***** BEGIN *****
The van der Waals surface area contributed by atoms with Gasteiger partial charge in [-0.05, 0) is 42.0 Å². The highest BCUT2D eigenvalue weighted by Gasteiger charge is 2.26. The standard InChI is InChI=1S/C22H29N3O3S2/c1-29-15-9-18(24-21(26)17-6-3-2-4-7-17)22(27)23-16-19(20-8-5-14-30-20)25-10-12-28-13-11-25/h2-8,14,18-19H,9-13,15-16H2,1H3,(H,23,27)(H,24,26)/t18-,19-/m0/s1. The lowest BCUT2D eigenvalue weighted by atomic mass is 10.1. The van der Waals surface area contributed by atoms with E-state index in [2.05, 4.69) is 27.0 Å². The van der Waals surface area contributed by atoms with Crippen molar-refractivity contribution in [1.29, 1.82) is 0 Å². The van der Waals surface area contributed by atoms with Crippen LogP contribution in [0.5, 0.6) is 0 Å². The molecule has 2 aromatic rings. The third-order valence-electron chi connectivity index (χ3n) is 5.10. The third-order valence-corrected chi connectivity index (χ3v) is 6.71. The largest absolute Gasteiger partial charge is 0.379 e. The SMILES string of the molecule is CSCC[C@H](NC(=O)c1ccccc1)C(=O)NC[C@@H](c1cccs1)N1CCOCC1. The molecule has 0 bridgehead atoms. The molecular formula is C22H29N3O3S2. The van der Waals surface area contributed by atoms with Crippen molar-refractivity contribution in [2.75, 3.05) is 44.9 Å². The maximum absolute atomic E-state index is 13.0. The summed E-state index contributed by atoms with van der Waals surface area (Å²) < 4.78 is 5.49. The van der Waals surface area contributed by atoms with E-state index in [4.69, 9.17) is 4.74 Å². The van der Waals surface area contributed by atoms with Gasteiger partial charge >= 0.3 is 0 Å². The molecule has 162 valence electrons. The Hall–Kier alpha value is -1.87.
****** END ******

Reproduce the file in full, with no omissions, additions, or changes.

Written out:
The van der Waals surface area contributed by atoms with Gasteiger partial charge in [-0.05, 0) is 42.0 Å². The highest BCUT2D eigenvalue weighted by Gasteiger charge is 2.26. The standard InChI is InChI=1S/C22H29N3O3S2/c1-29-15-9-18(24-21(26)17-6-3-2-4-7-17)22(27)23-16-19(20-8-5-14-30-20)25-10-12-28-13-11-25/h2-8,14,18-19H,9-13,15-16H2,1H3,(H,23,27)(H,24,26)/t18-,19-/m0/s1. The lowest BCUT2D eigenvalue weighted by atomic mass is 10.1. The van der Waals surface area contributed by atoms with E-state index in [2.05, 4.69) is 27.0 Å². The van der Waals surface area contributed by atoms with Crippen molar-refractivity contribution in [1.29, 1.82) is 0 Å². The van der Waals surface area contributed by atoms with Crippen LogP contribution in [0.5, 0.6) is 0 Å². The molecule has 2 aromatic rings. The third-order valence-electron chi connectivity index (χ3n) is 5.10. The third-order valence-corrected chi connectivity index (χ3v) is 6.71. The largest absolute Gasteiger partial charge is 0.379 e. The SMILES string of the molecule is CSCC[C@H](NC(=O)c1ccccc1)C(=O)NC[C@@H](c1cccs1)N1CCOCC1. The molecule has 0 bridgehead atoms. The molecular formula is C22H29N3O3S2. The van der Waals surface area contributed by atoms with Crippen molar-refractivity contribution in [2.75, 3.05) is 44.9 Å². The maximum absolute atomic E-state index is 13.0. The summed E-state index contributed by atoms with van der Waals surface area (Å²) < 4.78 is 5.49. The van der Waals surface area contributed by atoms with E-state index in [4.69, 9.17) is 4.74 Å². The van der Waals surface area contributed by atoms with Gasteiger partial charge >= 0.3 is 0 Å². The molecule has 162 valence electrons. The Hall–Kier alpha value is -1.87.